Almost all political commentators agree on one thing. The Republican presidential campaign is unlike any we have experienced. It is not a campaign of steady trends and continuities, but rather of emotional reversals and discontinuities. Perhaps this is so because the last 3 to 4 years have been a shocking time of discontinuities and reversals for America.
One of the nice things about human history is that no matter how much people or their leaders misjudge events and make a hash of things, within a few centuries, the debris is cleared away, and we can have another go at getting things right.
Sunday on "Meet the Press" Colin Powell blamed divisive, poisonous Washington politics on the media and the Tea Party. The essence of Powell's argument was: "Republicans and Democrats are focusing more and more on their extreme left and extreme right. And we have to come back toward the center in order to compromise. ... The media has to help us.
As we approach the festive season -- the elongated, enchanting month from Thanksgiving through Christmas to New Years -- my mind has been drifting through various memorable past holidays. Some have been personal -- the last one with my father before he died. But one that stands out for historic reasons was Christmas 1991.
A just released book, "Bowing to Beijing" by Brett M. Decker and William C. Triplett II, will change forever the way you think about China -- even if, like me, you already have the deepest worries about the Chinese threat. As I opened the book, I was expecting to find many useful examples of Chinese military and industrial efforts to get the better of the United States and the West.
Here's a thought: The GOP presidential primaries may well prove to be inconclusive, with the nominee actually being chosen at the convention in Tampa, Fla., in the fourth week of August next year.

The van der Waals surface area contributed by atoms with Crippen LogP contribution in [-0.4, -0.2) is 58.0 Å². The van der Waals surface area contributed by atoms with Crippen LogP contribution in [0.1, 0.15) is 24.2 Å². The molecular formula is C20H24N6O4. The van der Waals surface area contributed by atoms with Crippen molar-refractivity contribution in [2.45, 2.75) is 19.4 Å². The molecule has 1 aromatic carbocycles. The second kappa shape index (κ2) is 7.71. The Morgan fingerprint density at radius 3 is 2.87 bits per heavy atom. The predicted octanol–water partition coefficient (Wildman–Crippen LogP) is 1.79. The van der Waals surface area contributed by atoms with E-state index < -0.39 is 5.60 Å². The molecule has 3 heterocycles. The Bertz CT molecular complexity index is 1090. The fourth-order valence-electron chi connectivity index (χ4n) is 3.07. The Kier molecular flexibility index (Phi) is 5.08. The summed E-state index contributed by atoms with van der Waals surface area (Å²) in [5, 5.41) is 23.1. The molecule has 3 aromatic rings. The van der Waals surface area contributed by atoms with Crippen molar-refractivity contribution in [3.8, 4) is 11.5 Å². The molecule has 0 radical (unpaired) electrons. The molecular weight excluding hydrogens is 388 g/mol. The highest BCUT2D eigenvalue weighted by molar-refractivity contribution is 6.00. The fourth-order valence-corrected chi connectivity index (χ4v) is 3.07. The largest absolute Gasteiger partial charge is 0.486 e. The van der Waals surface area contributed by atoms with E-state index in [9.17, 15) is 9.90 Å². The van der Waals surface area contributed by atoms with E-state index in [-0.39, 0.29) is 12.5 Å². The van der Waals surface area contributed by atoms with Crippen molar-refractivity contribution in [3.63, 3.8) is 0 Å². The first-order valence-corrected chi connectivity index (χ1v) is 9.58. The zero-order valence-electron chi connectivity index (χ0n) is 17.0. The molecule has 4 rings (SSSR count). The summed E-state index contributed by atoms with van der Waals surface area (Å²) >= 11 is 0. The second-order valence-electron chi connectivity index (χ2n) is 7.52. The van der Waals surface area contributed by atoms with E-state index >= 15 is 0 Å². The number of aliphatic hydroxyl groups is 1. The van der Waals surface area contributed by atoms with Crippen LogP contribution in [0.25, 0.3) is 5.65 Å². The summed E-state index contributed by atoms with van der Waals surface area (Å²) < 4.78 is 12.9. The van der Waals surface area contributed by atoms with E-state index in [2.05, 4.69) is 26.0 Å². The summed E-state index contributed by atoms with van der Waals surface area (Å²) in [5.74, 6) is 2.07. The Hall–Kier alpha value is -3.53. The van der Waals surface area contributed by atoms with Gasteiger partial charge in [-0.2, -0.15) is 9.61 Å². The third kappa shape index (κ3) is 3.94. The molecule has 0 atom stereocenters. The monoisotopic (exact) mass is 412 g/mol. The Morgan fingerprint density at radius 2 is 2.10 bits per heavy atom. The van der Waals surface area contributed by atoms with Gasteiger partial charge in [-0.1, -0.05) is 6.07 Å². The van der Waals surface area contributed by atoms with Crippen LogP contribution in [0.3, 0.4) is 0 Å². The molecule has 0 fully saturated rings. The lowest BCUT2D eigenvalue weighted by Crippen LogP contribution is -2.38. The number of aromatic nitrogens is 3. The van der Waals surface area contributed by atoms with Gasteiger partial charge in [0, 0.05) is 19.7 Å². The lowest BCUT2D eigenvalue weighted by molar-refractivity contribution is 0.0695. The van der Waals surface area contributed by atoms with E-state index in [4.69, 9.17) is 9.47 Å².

Now is a particularly dangerous moment for American national security interests. Not just because threats are growing. Not just because the current administration is making a historic bungle from China to Iraq to Iran to Russia to Europe to Mexico to our historic allies in the Middle East -- both Jewish and Muslim. All that would be bad enough.
"No one should miscalculate America's resolve and commitment to helping support the Iraqi democracy.
-- Secretary of State Hillary Clinton, October 23, 2011
For the past few years, fear of China's predatory mercantilism has been steadily growing in America, both amongst the public and in elite business and political circles. But last week, for the first time, one could discern the genuine possibility that America might actually do something about it -- even if it means a trade war.
How dangerous is the European financial condition? On Monday, while stock markets from the DAX and FTSE to the New York Stock Exchange were up sharply on report of French and German cooperative murmurs regarding sovereign debt negotiations (and on temporary easing of U.S. double-dip recession fears), the financial and political European press were warning of a coming financial crisis of unmatched dimensions.